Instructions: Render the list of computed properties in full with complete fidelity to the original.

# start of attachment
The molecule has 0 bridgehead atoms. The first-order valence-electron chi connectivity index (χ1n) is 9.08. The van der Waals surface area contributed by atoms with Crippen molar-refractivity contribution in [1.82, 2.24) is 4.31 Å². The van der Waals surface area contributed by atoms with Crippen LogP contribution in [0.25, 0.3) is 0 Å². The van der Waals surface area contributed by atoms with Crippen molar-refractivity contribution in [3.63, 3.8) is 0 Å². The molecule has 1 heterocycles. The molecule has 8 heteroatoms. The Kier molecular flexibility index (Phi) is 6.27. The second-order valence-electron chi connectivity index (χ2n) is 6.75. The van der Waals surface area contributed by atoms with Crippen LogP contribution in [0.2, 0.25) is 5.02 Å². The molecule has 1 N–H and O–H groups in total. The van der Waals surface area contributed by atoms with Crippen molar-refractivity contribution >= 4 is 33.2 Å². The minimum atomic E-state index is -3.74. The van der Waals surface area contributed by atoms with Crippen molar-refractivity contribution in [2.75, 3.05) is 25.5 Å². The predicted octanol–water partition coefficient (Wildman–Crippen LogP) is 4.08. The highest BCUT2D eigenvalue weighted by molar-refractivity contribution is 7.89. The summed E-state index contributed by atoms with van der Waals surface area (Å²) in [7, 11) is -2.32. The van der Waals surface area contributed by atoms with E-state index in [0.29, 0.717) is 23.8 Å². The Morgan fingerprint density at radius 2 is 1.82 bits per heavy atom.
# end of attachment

The molecule has 0 bridgehead atoms. The first-order valence-electron chi connectivity index (χ1n) is 9.08. The van der Waals surface area contributed by atoms with Crippen molar-refractivity contribution in [1.82, 2.24) is 4.31 Å². The van der Waals surface area contributed by atoms with Crippen LogP contribution in [0.25, 0.3) is 0 Å². The van der Waals surface area contributed by atoms with Crippen molar-refractivity contribution in [3.63, 3.8) is 0 Å². The molecule has 1 heterocycles. The molecule has 8 heteroatoms. The Kier molecular flexibility index (Phi) is 6.27. The second-order valence-electron chi connectivity index (χ2n) is 6.75. The van der Waals surface area contributed by atoms with Crippen LogP contribution in [0.2, 0.25) is 5.02 Å². The molecule has 1 N–H and O–H groups in total. The van der Waals surface area contributed by atoms with Crippen molar-refractivity contribution >= 4 is 33.2 Å². The minimum atomic E-state index is -3.74. The van der Waals surface area contributed by atoms with Crippen molar-refractivity contribution in [2.75, 3.05) is 25.5 Å². The predicted octanol–water partition coefficient (Wildman–Crippen LogP) is 4.08. The highest BCUT2D eigenvalue weighted by molar-refractivity contribution is 7.89. The summed E-state index contributed by atoms with van der Waals surface area (Å²) in [7, 11) is -2.32. The van der Waals surface area contributed by atoms with E-state index in [0.29, 0.717) is 23.8 Å². The Morgan fingerprint density at radius 2 is 1.82 bits per heavy atom.